Southern Cross Healthcare Group has concluded a refinancing with its banking syndicate, which is led by Barclays. Under the agreement its term loan facility has now been increased from £48m to £70m, £14m of which was transferred from another facility and £8m of which is new money.
In a statement the company said it had replaced four original tranches of debt – two of which were used for operating working capital and two (the B1 and B2 facilities) for acquisitions – with three separate loan tranches. These are a single term loan, a revolving credit facility and a bridging loan.
The term loan has been increased to £70m, including an existing £48m term loan facility, £14m transferred from the previous B2 facility (representing the shortfall in proceeds from the sale of the Portland portfolio), and an £8m increase in the funds available to the company.
The final repayment date is June 30 2011, with the first amortisation payment of £5m due on March 31 2009.
The revolving credit facility of £36m finances working capital, the amount is unchanged and the facility is available up to June 30 2011. A £12m revolver has been put in place to cover the period from December 22 2008 to February 22 2009 to meet seasonal working capital requirements during the Christmas and new year period.
Southern Cross raised £51.8m from the divestment of 16 freeholds during the summer, which allowed debt under its B1 and B2 facilities to be reduced to £33.4m. The B1 and B2 facilities have now been combined and replaced by one bridging loan totalling £19.4m.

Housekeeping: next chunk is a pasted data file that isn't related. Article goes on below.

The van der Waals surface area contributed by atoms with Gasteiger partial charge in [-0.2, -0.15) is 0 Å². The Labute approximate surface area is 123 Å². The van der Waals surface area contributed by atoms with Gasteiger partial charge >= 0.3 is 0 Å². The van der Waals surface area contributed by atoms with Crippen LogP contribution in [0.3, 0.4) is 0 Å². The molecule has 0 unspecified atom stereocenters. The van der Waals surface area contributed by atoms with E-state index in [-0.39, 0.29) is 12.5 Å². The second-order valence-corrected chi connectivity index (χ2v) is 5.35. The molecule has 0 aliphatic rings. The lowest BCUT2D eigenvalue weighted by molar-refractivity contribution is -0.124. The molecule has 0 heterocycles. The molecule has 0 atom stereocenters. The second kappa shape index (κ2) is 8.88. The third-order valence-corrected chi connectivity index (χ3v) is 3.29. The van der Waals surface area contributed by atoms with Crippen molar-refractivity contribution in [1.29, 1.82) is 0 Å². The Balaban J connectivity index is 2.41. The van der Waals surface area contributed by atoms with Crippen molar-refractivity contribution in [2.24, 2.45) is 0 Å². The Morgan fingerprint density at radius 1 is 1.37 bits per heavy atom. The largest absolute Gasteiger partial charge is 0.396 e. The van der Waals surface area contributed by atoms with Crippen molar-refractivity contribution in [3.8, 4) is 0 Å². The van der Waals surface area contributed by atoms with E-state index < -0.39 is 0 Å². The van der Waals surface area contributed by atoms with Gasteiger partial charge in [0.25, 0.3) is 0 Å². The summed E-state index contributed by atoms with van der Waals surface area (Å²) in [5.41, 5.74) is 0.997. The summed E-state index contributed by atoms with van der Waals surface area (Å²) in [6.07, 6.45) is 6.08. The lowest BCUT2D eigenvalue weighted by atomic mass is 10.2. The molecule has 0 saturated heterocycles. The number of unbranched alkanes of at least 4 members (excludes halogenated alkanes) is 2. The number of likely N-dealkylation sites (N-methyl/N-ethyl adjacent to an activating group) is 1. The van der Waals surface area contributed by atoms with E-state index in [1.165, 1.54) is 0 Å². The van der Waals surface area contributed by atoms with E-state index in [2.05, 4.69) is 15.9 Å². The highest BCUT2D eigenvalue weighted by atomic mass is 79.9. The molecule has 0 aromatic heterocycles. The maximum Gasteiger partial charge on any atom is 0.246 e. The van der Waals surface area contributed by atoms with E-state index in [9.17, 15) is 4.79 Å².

The bridging loan is due for final repayment on June 30 2010. It is intended to be repaid from the proceeds of future sales of freeholds.
A £28.8m development facility, proceeds of which will finance five developments, remains unchanged. It is currently drawn to £13.7m.
A revised covenant package has been agreed as part of the refinancing, based upon the company achieving a minimum adjusted Ebitda of £70m for the financial year to September 30 2009.
Directors will not recommend a final dividend for the year ended September 2008 or an interim dividend in respect of the six months to March 2009.
The company has also agreed a sale of the freehold interest in Torrwood Care Centre to Sovereign Property Holdings Limited for a cash consideration of £7.8m. Proceeds will be used to pay down £6.2m of the development facility and to part repay the drawings on the revolving credit facilities.
Four Seasons Health Care Group
last week entered into a new standstill agreement with its senior lenders until January 22 next year. It follows an earlier standstill agreement in September.
Four Seasons was bought in a £1.4bn LBO in 2006 led by Qatar Investment Authority-backed financial sponsor Three Delta. The deal was backed by a debt package made up of 11 separate tranches. QIA has now walked away from the business, after seeing its £100m equity investment wiped out.
The standstill agreement does give the company a respite, and more importantly creates more time for the mix of debt investors to work towards agreeing a consensual restructuring of the group’s debt, paving the way for a debt for equity swap.
While the group said talks were constructive and lenders supportive, sources close to the situation said the mix of lenders and the complexity of the capital structure made securing a consensual agreement particularly slow going, as investors jockeyed for position.
Four Seasons is the UK’s third-largest care home operator. It has an outstanding debt package of about £1.5bn, which has been strangling the company over the course of 2008.
In September, a £900m refinancing deal put forward by Royal Bank of Scotland was rejected by the other creditors.